There is an abundance of batsmen and bowlers in cricket. But a very rarely you see a top-class allrounder emerging. Skillful in more than one aspect of the game, they have the leverage to eclipse the failure they suffered in either one of the departments. Some of them might be batting allrounders, some might be bowling allrounders. Shane Watson evidently was one of those who had a fruitful career in both.
Undeniably Watson is one of the best allrounders that Australia has produced in the limited-overs format. The bulky allrounder was a genuine power hitter, both against pace and spin, he proved his might. Just like every other allrounder, Watson also began as a middle order batsman. Both with bat and ball, Watson’s start to his career wasn’t of great prominence. Not only his performance, his fragile body also didn’t support his cause. A stress fracture to his back in early 2003 saw him ousted from the World Cup that year. Even after his return in 2004, injuries continued to haunt him. During the 2005 Ashes series, in the 2nd Test, he dislocated his shoulder and was out for the remainder of the series.
Since 2006, Watson had been among the regulars in the Australian outfit. Gradually, he started to score runs and pick up wickets at regular intervals. Especially, when he started to open the innings his batting saw new heights. He is one among 11 allrounders in ODIs to score 5000+ runs and bag 150+ wickets.
Watson career took a U-turn in 2009, when he scored over 1000 runs and bagged more than 25 wickets. He followed it up with 771 runs and 22 wickets in 2010 and again with 1139 runs and 17 wickets in 2011. In just a span of three years (2009, 2010 & 2011), he scored nearly 3000 runs and bagged 68 wickets. He reached the landmark of 150 wickets in 2012 against West Indies and in 2013 against England he became the 2nd Australian to score 5000 runs and pick 150 wickets in ODIs. He was the 2nd quickest to achieve this feat.
Watson’s numbers in ODIs prove why he was one of the best allrounders. Among those 11 allrounders who have 5000+ runs and 150 wickets, Watson’s batting average of 40.5 is the 3rd best and his bowling average of 31.8 is 2nd joint best. When it comes hard hitting abilities, Watson is not far behind, his batting strike rate of 90.4 is the 3rd best. His bowling strike rate of 38.4 is the best among all.
Watson’s game saw new heights since he started to open the innings. In his first match as an opener he scored 79 against India in 2006. Out of the 5757 runs he scored in ODIs, 3882 runs have come as an opener, which is nearly 67% of his ODI runs. His batting average of 45.1 is the 2nd best among Australian openers who have scored more than 1500 runs in ODIs.
Just like his ODI career, the shortest format has also been a decorative one for Watson. In fact, his success in T20Is is better than in ODIs. Watson is one among four Australians who have scored more than 1000 runs in T20Is. He was the 2nd quickest to the milestone among the four batsmen. With 48 wickets to his name in T20Is, he is still the highest wicket taker for Australia in the format.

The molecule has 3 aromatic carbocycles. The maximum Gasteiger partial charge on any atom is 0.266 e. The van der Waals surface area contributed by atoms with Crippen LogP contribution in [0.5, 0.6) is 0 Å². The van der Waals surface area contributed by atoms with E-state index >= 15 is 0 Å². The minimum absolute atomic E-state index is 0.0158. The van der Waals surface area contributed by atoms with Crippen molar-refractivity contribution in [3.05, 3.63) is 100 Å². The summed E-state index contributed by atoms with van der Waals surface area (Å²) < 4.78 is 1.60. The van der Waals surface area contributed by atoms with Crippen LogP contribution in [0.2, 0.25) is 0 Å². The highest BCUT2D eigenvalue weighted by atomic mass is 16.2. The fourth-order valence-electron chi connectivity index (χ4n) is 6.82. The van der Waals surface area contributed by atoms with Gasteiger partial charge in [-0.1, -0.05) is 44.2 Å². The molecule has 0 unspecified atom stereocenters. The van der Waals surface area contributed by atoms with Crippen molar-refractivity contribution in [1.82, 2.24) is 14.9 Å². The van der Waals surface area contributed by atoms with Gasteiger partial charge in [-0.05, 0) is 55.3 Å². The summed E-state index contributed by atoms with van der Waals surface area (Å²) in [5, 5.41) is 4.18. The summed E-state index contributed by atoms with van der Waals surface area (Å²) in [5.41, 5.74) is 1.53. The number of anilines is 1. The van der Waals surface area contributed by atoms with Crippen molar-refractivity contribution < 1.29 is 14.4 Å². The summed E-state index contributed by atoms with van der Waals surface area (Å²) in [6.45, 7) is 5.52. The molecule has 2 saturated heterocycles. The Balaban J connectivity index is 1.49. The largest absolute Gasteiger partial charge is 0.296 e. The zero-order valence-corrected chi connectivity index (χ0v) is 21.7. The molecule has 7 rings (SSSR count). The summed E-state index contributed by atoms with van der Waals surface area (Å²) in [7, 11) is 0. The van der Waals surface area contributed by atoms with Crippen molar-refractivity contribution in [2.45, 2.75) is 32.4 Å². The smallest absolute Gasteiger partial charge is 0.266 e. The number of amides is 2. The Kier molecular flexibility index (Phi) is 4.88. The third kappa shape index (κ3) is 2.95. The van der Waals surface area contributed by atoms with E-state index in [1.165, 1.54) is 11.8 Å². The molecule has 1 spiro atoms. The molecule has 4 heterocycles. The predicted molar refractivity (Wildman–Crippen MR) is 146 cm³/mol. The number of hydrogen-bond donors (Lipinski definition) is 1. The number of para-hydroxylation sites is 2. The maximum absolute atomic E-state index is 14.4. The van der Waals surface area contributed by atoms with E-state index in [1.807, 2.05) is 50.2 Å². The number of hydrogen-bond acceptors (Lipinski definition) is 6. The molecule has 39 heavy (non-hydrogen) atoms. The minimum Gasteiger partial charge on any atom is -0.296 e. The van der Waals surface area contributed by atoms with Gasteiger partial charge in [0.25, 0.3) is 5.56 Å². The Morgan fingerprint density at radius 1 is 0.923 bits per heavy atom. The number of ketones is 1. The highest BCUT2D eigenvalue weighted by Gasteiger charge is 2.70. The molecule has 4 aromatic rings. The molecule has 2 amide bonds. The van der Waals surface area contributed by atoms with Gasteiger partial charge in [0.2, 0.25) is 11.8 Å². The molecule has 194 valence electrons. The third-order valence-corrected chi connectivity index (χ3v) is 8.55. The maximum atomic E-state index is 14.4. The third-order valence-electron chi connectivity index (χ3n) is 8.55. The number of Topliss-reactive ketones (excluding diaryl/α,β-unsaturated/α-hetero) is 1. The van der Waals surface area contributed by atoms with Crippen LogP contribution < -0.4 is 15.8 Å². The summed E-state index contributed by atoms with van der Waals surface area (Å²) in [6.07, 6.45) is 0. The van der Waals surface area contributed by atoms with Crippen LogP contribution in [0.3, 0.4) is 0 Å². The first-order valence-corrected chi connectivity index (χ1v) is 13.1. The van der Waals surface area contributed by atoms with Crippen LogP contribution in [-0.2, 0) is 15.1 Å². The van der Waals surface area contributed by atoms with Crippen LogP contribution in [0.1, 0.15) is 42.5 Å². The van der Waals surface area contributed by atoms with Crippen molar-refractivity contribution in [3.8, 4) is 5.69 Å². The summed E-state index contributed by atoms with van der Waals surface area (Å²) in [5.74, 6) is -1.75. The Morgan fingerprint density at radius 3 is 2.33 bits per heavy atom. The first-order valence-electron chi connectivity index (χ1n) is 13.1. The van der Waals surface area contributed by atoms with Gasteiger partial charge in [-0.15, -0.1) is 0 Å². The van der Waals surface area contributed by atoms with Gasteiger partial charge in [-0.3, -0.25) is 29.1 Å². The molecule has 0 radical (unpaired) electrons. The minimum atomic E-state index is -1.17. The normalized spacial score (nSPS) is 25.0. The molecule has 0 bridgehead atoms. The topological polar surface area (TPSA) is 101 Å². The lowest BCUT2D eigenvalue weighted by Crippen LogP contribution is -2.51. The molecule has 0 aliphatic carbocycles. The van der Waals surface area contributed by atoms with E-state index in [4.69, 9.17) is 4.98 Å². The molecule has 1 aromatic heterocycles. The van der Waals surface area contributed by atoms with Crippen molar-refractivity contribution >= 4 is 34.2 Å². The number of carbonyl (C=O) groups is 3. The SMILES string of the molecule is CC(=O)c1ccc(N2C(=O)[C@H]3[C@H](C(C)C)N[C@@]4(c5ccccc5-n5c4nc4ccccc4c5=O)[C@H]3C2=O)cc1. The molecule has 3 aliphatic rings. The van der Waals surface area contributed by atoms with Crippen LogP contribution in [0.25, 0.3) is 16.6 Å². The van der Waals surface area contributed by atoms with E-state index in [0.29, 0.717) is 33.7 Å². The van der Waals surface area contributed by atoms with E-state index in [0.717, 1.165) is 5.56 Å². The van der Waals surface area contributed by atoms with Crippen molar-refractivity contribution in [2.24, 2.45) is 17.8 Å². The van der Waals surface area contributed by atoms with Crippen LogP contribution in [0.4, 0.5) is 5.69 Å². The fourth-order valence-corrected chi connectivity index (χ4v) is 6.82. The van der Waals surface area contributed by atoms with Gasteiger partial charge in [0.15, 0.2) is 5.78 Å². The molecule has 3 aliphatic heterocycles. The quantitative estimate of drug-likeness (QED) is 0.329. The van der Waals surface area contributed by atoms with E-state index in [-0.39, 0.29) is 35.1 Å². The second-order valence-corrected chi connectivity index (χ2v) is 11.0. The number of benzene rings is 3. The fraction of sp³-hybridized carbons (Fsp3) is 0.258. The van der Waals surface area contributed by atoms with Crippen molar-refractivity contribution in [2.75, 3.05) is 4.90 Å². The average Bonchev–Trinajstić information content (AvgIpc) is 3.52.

His most successful year in T20Is has been in 2012, where he scored 406 runs followed by 17 wickets. Especially his run in the 2012 ICC World T20 edition was enthralling. Before the start of the 2012 T20 World Cup, Australia were toothless tigers. There were no expectations on them as they were ranked 10th in the T20I rankings. But, what turned out was completely unexpected as Australia went on to win four consecutive games. In a matter of two weeks, Australia were the hot favorites to win the tournament.
This turnaround happened due to Watson. In all the four victories of Australia, he was adjudged as the player of the match. By the end of the league stage, Shane Watson was the highest run-scorer (242), highest wicket-taker (11) and had the most sixes (15) in the tournament. However, Australia lost to West Indies in the semi-final, but Watson was named as the player of the series in the 2012 edition.
Watson now plays in different franchise-based leagues after his retirement, but majority as a batsman. He was a part of the winning squad of Rajasthan Royals in the inaugural season of IPL in 2008. He was also the player of the tournament that season. He again won the player of the tournament award in the 2013 edition of IPL and became the first player to win the award twice.
In 2018, Watson was drafted in by Chennai Super Kings and the veteran was at his best. He scored 555 runs in that season with two centuries. One of his centuries came against SRH in the final, which led CSK to their third IPL title. Watson undoubtedly has been a massive presence in the IPL. He is the only allrounder to score 3000+ runs and bag 50+ wickets in IPL. The muscular allrounder has indeed had an embellished limited-overs career.